Ole Miss considers leaving suites off blueprint for next arena
The school recently hired Aecom to determine the cost for constructing an arena similar in size to 9,061-seat C.M. “Tad” Smith Coliseum, which opened in 1966. At the same time, the UMAA Foundation, the school’s nonprofit fundraising group, is developing a plan to finance construction that will include long-term commitments tied to club seats and a private lounge for those premium-seat patrons. Aecom’s study will come up with the right mix of premium seats, said Danny White, senior associate athletic director and the foundation’s chief development officer.
Tad Smith Coliseum, Ole Miss’ current home, opened in 1966.
Project officials are not ruling anything out, including developing tailgate suites similar to what was done at Auburn Arena, the new basketball facility that opened at Ole Miss’ fellow SEC school last fall. Those 12 skyboxes have outdoor balconies that suite holders use for hospitality purposes on home football weekends.
In Oxford, depending on the final site selection, the new arena could sit about 200 yards from Vaught-Hemingway Stadium, White said.
That being said, Ole Miss officials do not think there would be a huge demand for suites in a town of about 20,000, not counting the school’s 14,000 students. The closest major market is Memphis, an 85-mile drive. Depending on where potential suite holders live, it could be a challenge to pitch companies and individuals and at the same time hand them a schedule with several midweek home games. As it stands, it is difficult to fill the arena for a Wednesday-night SEC game, White said.
Club seats, though, are a hot commodity at Ole Miss. The school has sold out its club seat sections for football and baseball.
Swayze Field, the school’s baseball stadium, added 880 indoor club seats in 2008. Those seats sell for $1,500 and cover the cost of season tickets, White said. The football stadium’s 2,500 club seats sell for $1,100 a season on top of the cost of season tickets.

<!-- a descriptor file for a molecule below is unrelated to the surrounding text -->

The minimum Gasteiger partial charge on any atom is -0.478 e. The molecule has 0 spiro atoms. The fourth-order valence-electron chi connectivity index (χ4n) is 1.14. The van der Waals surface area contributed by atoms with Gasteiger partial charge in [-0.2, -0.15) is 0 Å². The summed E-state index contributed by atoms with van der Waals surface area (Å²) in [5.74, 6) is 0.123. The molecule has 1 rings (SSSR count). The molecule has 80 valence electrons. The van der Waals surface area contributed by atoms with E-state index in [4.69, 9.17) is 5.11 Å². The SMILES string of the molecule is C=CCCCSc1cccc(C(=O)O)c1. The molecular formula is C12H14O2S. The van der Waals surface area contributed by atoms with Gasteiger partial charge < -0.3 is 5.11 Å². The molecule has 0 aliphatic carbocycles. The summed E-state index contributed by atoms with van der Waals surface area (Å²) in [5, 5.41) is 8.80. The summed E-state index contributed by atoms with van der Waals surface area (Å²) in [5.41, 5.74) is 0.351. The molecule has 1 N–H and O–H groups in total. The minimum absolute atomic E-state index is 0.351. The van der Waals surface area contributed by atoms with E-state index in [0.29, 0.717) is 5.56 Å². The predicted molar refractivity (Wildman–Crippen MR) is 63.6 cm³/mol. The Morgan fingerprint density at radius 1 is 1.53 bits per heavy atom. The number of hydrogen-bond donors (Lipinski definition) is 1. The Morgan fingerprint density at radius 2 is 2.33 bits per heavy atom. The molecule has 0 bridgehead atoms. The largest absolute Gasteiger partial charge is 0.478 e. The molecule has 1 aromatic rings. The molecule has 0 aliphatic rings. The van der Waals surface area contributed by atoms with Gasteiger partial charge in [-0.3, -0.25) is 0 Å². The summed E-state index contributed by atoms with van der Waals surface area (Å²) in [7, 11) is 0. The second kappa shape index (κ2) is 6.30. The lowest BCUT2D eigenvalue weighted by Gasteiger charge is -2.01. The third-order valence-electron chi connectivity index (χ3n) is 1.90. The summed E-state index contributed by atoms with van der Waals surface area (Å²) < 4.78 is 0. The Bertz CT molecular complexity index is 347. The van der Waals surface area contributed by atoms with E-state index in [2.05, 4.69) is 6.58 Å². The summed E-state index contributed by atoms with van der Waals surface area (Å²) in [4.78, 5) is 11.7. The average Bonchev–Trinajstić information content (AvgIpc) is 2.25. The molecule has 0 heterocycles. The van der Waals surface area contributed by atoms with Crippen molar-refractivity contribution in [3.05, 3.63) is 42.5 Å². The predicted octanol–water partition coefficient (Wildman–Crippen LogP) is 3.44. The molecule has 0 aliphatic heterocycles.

Tad Smith Coliseum has no suites or club seats, but does sell out four rows of 150 premium courtside seats. They cost $1,250 a seat plus the cost of season tickets, which were $210 last season. There are no amenities other than the seat itself, White said.
Initial projections indicate Ole Miss could build a new arena for between $50 million and $70 million.
Auburn Arena’s $86 million price tag covered the cost to build a new basketball practice facility, something Ole Miss won’t need. It opened a $13 million practice facility in January 2010.
The school’s goal is to open the new arena for the 2015-16 season, White said.
MUSIC TO MY EARS: Minnesota Twins President Dave St. Peter has been hearing via Twitter from die-hard Twins fans unhappy with changes the club made to the music played at Target Field.
The Twins shook things up this season by hiring Dan Edwards as the ballpark’s new music director. He replaced Kevin Dutcher, who had held that position the past 11 years. Edwards also works at a local radio station owned by the Pohlad family, owners of the Twins.
When Dutcher had the job, he played a local music spotlight 35 minutes before the first pitch and developed a following among Twins fans for steering away from top-40 hits between innings. That all changed this season and has a few fans tweeting their displeasure to St. Peter.
St. Peter, who on Twitter goes by @TwinsPrez, has no problem addressing team-related issues through social media platforms. “I love the fact that people are paying attention, and it speaks to how much they care about the Target Field game experience,” he said. “Twitter is part of our new reality. It would be disingenuous if we only responded to issues that are positive for the team.”
The Twins still play local music before, during and after games, but those selections are mixed in with alternative, pop and oldies tunes as Edwards tries to find a happy medium for all fans, St. Peter said.